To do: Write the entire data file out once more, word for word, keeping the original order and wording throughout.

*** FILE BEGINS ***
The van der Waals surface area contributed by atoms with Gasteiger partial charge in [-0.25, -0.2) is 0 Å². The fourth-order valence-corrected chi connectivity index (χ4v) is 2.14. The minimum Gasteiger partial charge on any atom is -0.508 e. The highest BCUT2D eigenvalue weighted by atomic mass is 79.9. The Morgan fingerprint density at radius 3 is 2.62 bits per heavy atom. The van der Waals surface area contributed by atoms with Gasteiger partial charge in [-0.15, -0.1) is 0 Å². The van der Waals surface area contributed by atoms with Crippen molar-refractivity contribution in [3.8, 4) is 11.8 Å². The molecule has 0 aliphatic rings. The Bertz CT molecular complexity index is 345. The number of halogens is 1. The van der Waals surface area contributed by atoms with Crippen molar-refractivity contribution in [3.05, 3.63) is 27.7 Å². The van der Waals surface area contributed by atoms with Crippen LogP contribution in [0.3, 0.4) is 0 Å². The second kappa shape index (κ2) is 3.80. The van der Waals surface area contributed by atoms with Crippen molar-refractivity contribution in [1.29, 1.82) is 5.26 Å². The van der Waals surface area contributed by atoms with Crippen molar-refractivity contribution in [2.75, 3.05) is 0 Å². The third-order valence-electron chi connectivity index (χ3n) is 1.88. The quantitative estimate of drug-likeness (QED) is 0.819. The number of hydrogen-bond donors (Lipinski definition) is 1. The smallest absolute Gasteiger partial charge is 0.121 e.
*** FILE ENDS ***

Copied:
The van der Waals surface area contributed by atoms with Gasteiger partial charge in [-0.25, -0.2) is 0 Å². The fourth-order valence-corrected chi connectivity index (χ4v) is 2.14. The minimum Gasteiger partial charge on any atom is -0.508 e. The highest BCUT2D eigenvalue weighted by atomic mass is 79.9. The Morgan fingerprint density at radius 3 is 2.62 bits per heavy atom. The van der Waals surface area contributed by atoms with Gasteiger partial charge in [-0.15, -0.1) is 0 Å². The van der Waals surface area contributed by atoms with Crippen molar-refractivity contribution in [3.8, 4) is 11.8 Å². The molecule has 0 aliphatic rings. The Bertz CT molecular complexity index is 345. The number of halogens is 1. The van der Waals surface area contributed by atoms with Crippen molar-refractivity contribution in [3.05, 3.63) is 27.7 Å². The van der Waals surface area contributed by atoms with Crippen LogP contribution in [0.3, 0.4) is 0 Å². The second kappa shape index (κ2) is 3.80. The van der Waals surface area contributed by atoms with Crippen molar-refractivity contribution in [1.29, 1.82) is 5.26 Å². The van der Waals surface area contributed by atoms with Crippen molar-refractivity contribution in [2.75, 3.05) is 0 Å². The third-order valence-electron chi connectivity index (χ3n) is 1.88. The quantitative estimate of drug-likeness (QED) is 0.819. The number of hydrogen-bond donors (Lipinski definition) is 1. The smallest absolute Gasteiger partial charge is 0.121 e.